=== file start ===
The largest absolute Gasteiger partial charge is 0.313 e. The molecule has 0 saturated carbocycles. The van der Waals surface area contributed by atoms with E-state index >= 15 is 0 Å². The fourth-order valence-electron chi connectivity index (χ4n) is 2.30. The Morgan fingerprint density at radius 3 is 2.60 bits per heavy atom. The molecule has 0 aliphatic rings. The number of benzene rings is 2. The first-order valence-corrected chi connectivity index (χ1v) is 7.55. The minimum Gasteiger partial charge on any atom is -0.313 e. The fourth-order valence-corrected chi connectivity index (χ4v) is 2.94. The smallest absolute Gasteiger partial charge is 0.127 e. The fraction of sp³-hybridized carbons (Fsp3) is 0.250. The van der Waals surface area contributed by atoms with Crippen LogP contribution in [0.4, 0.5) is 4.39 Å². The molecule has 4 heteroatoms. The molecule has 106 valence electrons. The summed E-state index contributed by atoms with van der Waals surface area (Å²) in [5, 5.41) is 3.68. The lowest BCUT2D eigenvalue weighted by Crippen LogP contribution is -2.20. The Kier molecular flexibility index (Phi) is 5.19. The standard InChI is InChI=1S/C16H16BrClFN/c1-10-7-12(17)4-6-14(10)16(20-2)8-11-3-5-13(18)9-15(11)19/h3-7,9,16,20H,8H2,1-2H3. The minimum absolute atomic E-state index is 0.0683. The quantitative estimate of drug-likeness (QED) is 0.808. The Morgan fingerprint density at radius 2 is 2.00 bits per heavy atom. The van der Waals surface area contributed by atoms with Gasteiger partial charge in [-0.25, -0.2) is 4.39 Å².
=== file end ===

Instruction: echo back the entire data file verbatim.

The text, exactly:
The largest absolute Gasteiger partial charge is 0.313 e. The molecule has 0 saturated carbocycles. The van der Waals surface area contributed by atoms with E-state index >= 15 is 0 Å². The fourth-order valence-electron chi connectivity index (χ4n) is 2.30. The Morgan fingerprint density at radius 3 is 2.60 bits per heavy atom. The molecule has 0 aliphatic rings. The number of benzene rings is 2. The first-order valence-corrected chi connectivity index (χ1v) is 7.55. The minimum Gasteiger partial charge on any atom is -0.313 e. The fourth-order valence-corrected chi connectivity index (χ4v) is 2.94. The smallest absolute Gasteiger partial charge is 0.127 e. The fraction of sp³-hybridized carbons (Fsp3) is 0.250. The van der Waals surface area contributed by atoms with Crippen LogP contribution in [0.4, 0.5) is 4.39 Å². The molecule has 4 heteroatoms. The molecule has 106 valence electrons. The summed E-state index contributed by atoms with van der Waals surface area (Å²) in [5, 5.41) is 3.68. The lowest BCUT2D eigenvalue weighted by Crippen LogP contribution is -2.20. The Kier molecular flexibility index (Phi) is 5.19. The standard InChI is InChI=1S/C16H16BrClFN/c1-10-7-12(17)4-6-14(10)16(20-2)8-11-3-5-13(18)9-15(11)19/h3-7,9,16,20H,8H2,1-2H3. The minimum absolute atomic E-state index is 0.0683. The quantitative estimate of drug-likeness (QED) is 0.808. The Morgan fingerprint density at radius 2 is 2.00 bits per heavy atom. The van der Waals surface area contributed by atoms with Gasteiger partial charge in [-0.25, -0.2) is 4.39 Å².